In marketing and business, we get quite caught up in all that’s come before, where we are, all our history. Yet there’s no greater enemy to small business than “that’s how we’ve always done it.”
Sometimes, it’s important to reset, to tear it all down. If we were starting today, then what? If we lost everything, what would this look like? How did we get here in the first place?
Start at Zero
I’m a big fan of comic books. I started reading them when I was five and my grandfather bought them for me on his candy sales route. They helped me learn to read, and they gave me a bigger perspective on the world than I otherwise would’ve had. In that comics industry, there’s a kind of necessary cliché that’s said when a new team takes over a title, especially something like Spider-Man or Batman.
“We’re going back to the basics.”
And that means they strip away all the weird stories currently running in the comics, like Spider-Man having clones or Batman with a team of other people pretending to be him, and so on.
This is something we can do with our businesses, only without capes and tights.
What Does Zero Look Like?
If you launched your company today, what would be the cleanest, simplest representation of it? What is the bare bones version of what you sell? How do you talk about it? How do you sell? Who is your best customer?
Volkswagen recently showed off its “new” logo. It pretty much looks like the old one, only now it’s “flat” so that it can be used in lots more ways, like on applications or charging units, and so on. If you’re not a designer, you’ll look at it and say, “Looks pretty much the same.” But it’s new. And that “new” is a zero from where they can race towards an intentional path forward.
But anything can be a zero point for your business.
- Logo. Pricing. Offering. Customer base. Locations. Hours. Any aspect of the business can and should be reconsidered.
Dunkin Donuts rebranded as Dunkin. Why? Because people like the coffee and there’s a mixed feeling about their donuts when it comes to health. Ditto KFC instead of Kentucky FriedChicken. Both restaurants still have bloated menus and could really get even closer to zero, but there’s a caution.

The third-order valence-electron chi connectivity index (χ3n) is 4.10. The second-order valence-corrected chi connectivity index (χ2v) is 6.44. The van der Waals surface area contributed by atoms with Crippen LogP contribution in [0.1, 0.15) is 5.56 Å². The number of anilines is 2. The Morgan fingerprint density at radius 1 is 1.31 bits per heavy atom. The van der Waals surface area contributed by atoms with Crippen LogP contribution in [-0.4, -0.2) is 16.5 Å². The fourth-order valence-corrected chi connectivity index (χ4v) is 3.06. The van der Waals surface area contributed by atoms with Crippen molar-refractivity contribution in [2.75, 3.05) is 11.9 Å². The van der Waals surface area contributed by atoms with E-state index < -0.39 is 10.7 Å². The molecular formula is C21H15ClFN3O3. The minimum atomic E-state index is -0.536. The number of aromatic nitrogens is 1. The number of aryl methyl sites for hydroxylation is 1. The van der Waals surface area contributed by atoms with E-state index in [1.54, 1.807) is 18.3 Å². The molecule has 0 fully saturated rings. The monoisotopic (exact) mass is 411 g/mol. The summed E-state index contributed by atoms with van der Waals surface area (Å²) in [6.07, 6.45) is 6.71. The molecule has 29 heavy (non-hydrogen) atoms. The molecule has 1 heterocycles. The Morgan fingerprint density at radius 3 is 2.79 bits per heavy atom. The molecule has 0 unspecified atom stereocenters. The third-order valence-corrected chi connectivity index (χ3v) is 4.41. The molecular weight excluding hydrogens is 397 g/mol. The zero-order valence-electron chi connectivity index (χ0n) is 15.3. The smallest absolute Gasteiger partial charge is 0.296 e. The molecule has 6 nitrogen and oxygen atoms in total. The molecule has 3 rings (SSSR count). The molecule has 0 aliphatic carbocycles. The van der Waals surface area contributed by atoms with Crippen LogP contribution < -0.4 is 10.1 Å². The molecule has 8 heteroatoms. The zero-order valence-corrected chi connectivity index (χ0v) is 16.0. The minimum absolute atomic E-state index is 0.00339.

Less Than Zero
There’s one catch, one warning. You canaccidentally throw away the wrong part.
- Kodak had digital camera technology patents and prototypes long before that market came and crushed the company.
- Coca-Cola fumbled by launching New Coke in the 80s.
- When the Internet came around, many print media companies gave away content online and it took them years to reclaim even a fraction of the revenue lost.
You can throw away the wrong part of your business. Will Dunkin be wrong for dialing back donuts? I can’t see it, but we’ll all know if that happens.
Can It Fit on an Index Card?
One easy way to know if you’ve brought your company back to zero in one way or another is by answering the question, “Can it fit on an index card?” If you can explain the entire concept with one 3” x 5” card, chances are, it’s a really simple business.
This is one area where small businesses have a chance to thrive. Something big like Disney can’t ever do the index card test. They might be able to sum up various divisions that way, but not the entire enterprise.
Your company, however? The answer had best be yes.
You don’t have to take my word for it. Try it. Start with an index card and write/draw out what your business looks like at zero. What’s the smallest “menu” of offerings you could make? What’s the simplest way to describe your business? What’s the easiest way to handle the customer experience journey? And so on.
It’s okay if you need a few cards to get started. Crumple up all you want until you find the right zero for your business.
It’s an exciting exercise every time
About Chris Brogan
Chris Brogan is an author, keynote speaker and business advisor who helps companies update organizational interfaces to better support modern humans. The age of factory-sized interactions is over. We all come one to a pack. And it’s time to accept that we are all a little bit dented. Chris advisesleadership teams to empower team members by sharing actionable insights on talent development. He also works with marketing and communications teams to more effectively reach people who want to be seen and understood before they buy what a company sells.
Bank of America, N.A. engages with Chris Brogan to provide informational materials for your discussion or review purposes only. The third parties within articles are used under license from Chris Brogan. Consult your financial, legal and accounting advisors, as neither Bank of America, its affiliates, nor their employees provide legal, accounting and tax advice.
Bank of America, N.A. Member FDIC. ©2019 Bank of America Corporation